And she thinks there’s one app that seems particularly suited to addressing the market failure that makes Calgary’s taxi and sedan market so inefficient. “Uber is trying to fix the fundamental problem with the current business model, which is the failure to match supply and demand.” Boettcher, for one, is more than happy to pay that premium. “I’ve always said that at key times I’d be willing to pay a little bit extra. It all comes down to that market demand, and they’ve been smart about it – and kudos to them for being able to think on that level.”
But the city doesn’t appear ready to join them there. And that, Cameron says, is a reflection of the fact that it’s lost sight of who it’s truly accountable to. “All regulators are very well versed in what the industry needs and wants, but they have to guard against the regulatory capture that is so prevalent in taxi regulation,” she says. “Listen to what the consumer is telling you.” That’s why Cameron says it’s up to politicians to push the issue forward.
“It’s up to Mayor Nenshi’s office. He has to signal to Livery Transport Services that it’s time to stop shoring up the antiquated system and think about what it truly means to be in consumer protection and public safety without relying on entry controls.” Under the current system, Cameron says, “consumers are the biggest losers. They don’t get to access taxis how they want and when they want.” The biggest winner, meanwhile? “Those whose monopoly profits are being hard-coated in regulation.”
so prevalent in taxi regulation.” – Karen Cameron, former manager and chief inspector, Calgary Livery Transport Services
The biggest impediment to meaningful change might be the 1,526 taxi plates that underpin Calgary’s system. Roughly half of them are owned by individual drivers, with the balance being held by the city’s taxi brokers, and opening their industry up to meaningful competition would mean those plates would lose their considerable value. In his 2013 report on Calgary’s taxi industry, Seymour noted that the plates trade for $150,000 and return as much as $10,000 in rent per year to their owners. All told, they’re worth an estimated $200 million on the grey market that’s developed for them – and that despite the fact that the city legally owns them.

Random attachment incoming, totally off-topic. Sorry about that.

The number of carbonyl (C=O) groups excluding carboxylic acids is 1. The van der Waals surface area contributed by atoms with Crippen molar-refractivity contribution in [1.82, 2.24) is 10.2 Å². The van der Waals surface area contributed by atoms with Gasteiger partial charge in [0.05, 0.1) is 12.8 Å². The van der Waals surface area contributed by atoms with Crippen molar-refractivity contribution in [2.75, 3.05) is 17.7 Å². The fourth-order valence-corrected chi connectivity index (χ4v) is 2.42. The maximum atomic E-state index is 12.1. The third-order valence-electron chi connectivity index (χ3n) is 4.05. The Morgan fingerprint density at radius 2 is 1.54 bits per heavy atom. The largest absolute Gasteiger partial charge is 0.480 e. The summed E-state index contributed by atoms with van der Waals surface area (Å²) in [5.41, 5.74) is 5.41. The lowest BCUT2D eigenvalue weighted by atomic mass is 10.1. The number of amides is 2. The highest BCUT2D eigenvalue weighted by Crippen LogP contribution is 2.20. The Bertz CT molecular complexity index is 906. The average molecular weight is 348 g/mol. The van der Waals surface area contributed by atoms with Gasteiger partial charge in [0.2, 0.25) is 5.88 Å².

Notwithstanding that fact, Rupinder Gill, the former head of the Calgary Cab Drivers Society and one of the driving forces behind United Cabs, a newly created company that promises to be “the WestJet of the taxi industry,” says the city would face lawsuits from disgruntled drivers if they deregulated the system and effectively undermined the value of those plates. Many of the drivers, he told Metro, have taken out mortgages to buy one. And it’s no wonder, given that, as Seymour noted in his report, at their current price they would take 15 years before they delivered any return on the initial investment.
But, as Seymour argues, the city cannot delay the inevitable, as much as it might like to try. All that remains is for the city to determine whether it wants to euthanize the existing system or hook it up to the regulatory equivalent of a feeding tube and watch it die a slow and painful death. “It will become difficult to enforce the current regulations as rogue taxi drivers will find it increasingly easy to do business without detection by authorities,” Seymour says. “Incumbents will still lose their monopoly, but they will become angry as rogue operators entering the market erode the value of their plates.”
There already are angry incumbents, it seems. When asked about the impact Uber might have on his business, Checker’s Enders didn’t pull many punches. “You’ve got people that are not being let out of the vehicles unless they give the driver a five-star rating or a bigger tip. They kill a six-year-old-girl, and Uber says, ‘Not my problem,’ ” he says, referring to a case in San Francisco in which a driver hit three pedestrians, killing a girl. Uber is arguing in a lawsuit that the driver was not working at the time. “You have drivers sexually assaulting their passengers, and Uber stands back and says, ‘Not my problem.’ We’ve got very strict rules for the safety of the public as well as the safety of our drivers. These fly-by-night apps like Uber, they are breaking the rules and are now being challenged by the regulators. They’re going to have to start complying properly.”
That compliance will now include the 30-minute book-to-pickup provision for sedans. The city’s Marc Halat says the existence of a pre-arranged ride was always in the bylaws, and that clarifying it in this way will help the city crack down on bandit taxis. “We need to be able to see that a contract has been pre-arranged. We felt 30 minutes, in consultation with industry, was sufficient.” Still, it’s difficult to see this as anything other than another roadblock for Uber.
But Boettcher, who knows a thing or two about creative destruction and what it’s like to challenge an entrenched system, likes Uber’s long-term prospects. The growing popularity and acceptance of food trucks in Calgary is proof, he says, that in the end the people will get what they want. “Everybody said it would be too difficult to change – there was too much red tape and there was going to be a bunch of restaurants or hot dog guys that were going to be pissed off. But at the end of the day, it does make Calgary a better place to live, and I think this is one of those things as well.”